When I used to work in food service, I knew several meth heads that held jobs as long as I was working there (about 4 years).

Did they have any teeth left? ;)

Red Dog
03-04-08, 02:58 PM
Unless they're FDA-approved, of course. Then it's all good. :thumbsup:


That and what exactly does 'highly addictive' and 'dangerous' mean? Is there a way one can quantify this objectively? Otherwise, you are just setting another arbitrary line of demarcation between legal and illegal.

kvrdave
03-04-08, 03:33 PM
Hmmmm, it would be interesting to talk to past drug users. Say, people who used a drug on a regular basis, but for whatever reason, have not used in 2 years.

I would bet marijuana users would say there is not problem with it being legal.

It would be interesting to see what the heroine/coke/meth users would say. It would be an interesting perspective.

Tracer Bullet
03-04-08, 03:36 PM
Hmmmm, it would be interesting to talk to past drug users. Say, people who used a drug on a regular basis, but for whatever reason, have not used in 2 years.

I would bet marijuana users would say there is not problem with it being legal.

It would be interesting to see what the heroine/coke/meth users would say. It would be an interesting perspective.

Who cares? I'm sure a lot of former alcoholics would say they want alcohol made illegal.

GreenMonkey
03-05-08, 08:23 AM
That and what exactly does 'highly addictive' and 'dangerous' mean? Is there a way one can quantify this objectively? Otherwise, you are just setting another arbitrary line of demarcation between legal and illegal.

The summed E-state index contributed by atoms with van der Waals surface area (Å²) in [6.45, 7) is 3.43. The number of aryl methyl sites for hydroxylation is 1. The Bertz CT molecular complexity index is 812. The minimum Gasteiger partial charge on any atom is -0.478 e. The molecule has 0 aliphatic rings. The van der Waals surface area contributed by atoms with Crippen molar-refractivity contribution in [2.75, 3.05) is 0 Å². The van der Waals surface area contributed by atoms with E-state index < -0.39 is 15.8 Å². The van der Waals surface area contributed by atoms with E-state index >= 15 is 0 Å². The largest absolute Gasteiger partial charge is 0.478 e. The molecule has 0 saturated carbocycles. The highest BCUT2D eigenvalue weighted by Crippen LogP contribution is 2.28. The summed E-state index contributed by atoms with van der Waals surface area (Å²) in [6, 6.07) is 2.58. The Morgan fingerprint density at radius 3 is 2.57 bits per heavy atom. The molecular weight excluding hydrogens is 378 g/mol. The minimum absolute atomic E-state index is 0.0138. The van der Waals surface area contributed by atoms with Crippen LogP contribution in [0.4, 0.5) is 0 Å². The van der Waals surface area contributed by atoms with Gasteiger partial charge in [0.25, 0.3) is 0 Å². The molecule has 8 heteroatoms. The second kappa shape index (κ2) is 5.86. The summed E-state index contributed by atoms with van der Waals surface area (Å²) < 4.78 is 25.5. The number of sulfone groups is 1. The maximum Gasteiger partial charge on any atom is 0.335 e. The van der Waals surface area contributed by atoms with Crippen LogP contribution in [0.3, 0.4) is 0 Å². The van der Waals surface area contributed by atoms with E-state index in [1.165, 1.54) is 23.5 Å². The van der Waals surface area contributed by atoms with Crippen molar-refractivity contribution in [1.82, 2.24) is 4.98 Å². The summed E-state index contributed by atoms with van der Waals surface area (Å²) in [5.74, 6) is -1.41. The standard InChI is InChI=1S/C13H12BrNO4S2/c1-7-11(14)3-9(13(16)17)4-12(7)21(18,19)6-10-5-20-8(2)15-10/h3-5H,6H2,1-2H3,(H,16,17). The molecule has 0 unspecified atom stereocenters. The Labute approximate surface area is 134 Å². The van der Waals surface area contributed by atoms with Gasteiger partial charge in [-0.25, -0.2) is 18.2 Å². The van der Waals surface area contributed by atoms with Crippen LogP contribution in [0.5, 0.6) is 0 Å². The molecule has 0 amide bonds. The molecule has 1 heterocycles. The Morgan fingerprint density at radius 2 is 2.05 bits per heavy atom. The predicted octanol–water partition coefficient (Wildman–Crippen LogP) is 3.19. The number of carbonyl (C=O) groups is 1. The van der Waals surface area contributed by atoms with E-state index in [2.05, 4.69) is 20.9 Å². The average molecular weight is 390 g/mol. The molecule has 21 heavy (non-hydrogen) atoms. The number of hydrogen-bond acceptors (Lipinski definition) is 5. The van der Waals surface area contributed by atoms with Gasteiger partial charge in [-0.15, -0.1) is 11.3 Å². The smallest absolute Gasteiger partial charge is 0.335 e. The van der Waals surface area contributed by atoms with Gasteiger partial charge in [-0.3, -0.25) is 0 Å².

I know there have been studies done on the addictiveness of various drugs. So they have been rated. And the side effects / OD risk of most illegal drugs are well known, studied and documented.

There's a few of the FDA-approved drugs that I question their necessity
(especially oxycontin) but prescription painkillers exist for a purpose - for dealing with pain.

Birrman54
03-05-08, 08:35 AM
This may come as a shock to some, but I agree with this. I'm all for the decriminalization of most, if not all, drugs, but I don't relish the idea of there being "meth bars", where people go in, sit at a counter, and smoke crank while they watch roller derby for professional wrestling.

But aren't Crack and Meth direct results of drug prohibition? We try and make trafficking cocaine as difficult as possible, so dealers developed an inexpensive derivative that was easier to sell in individual doses. If heroin and cocaine weren't criminalized, I really doubt meth or crack would have ever come into existence.

movielib
03-05-08, 09:35 AM
But aren't Crack and Meth direct results of drug prohibition? We try and make trafficking cocaine as difficult as possible, so dealers developed an inexpensive derivative that was easier to sell in individual doses. If heroin and cocaine weren't criminalized, I really doubt meth or crack would have ever come into existence.
:up: Milton Friedman always said that.

wendersfan
03-05-08, 10:01 AM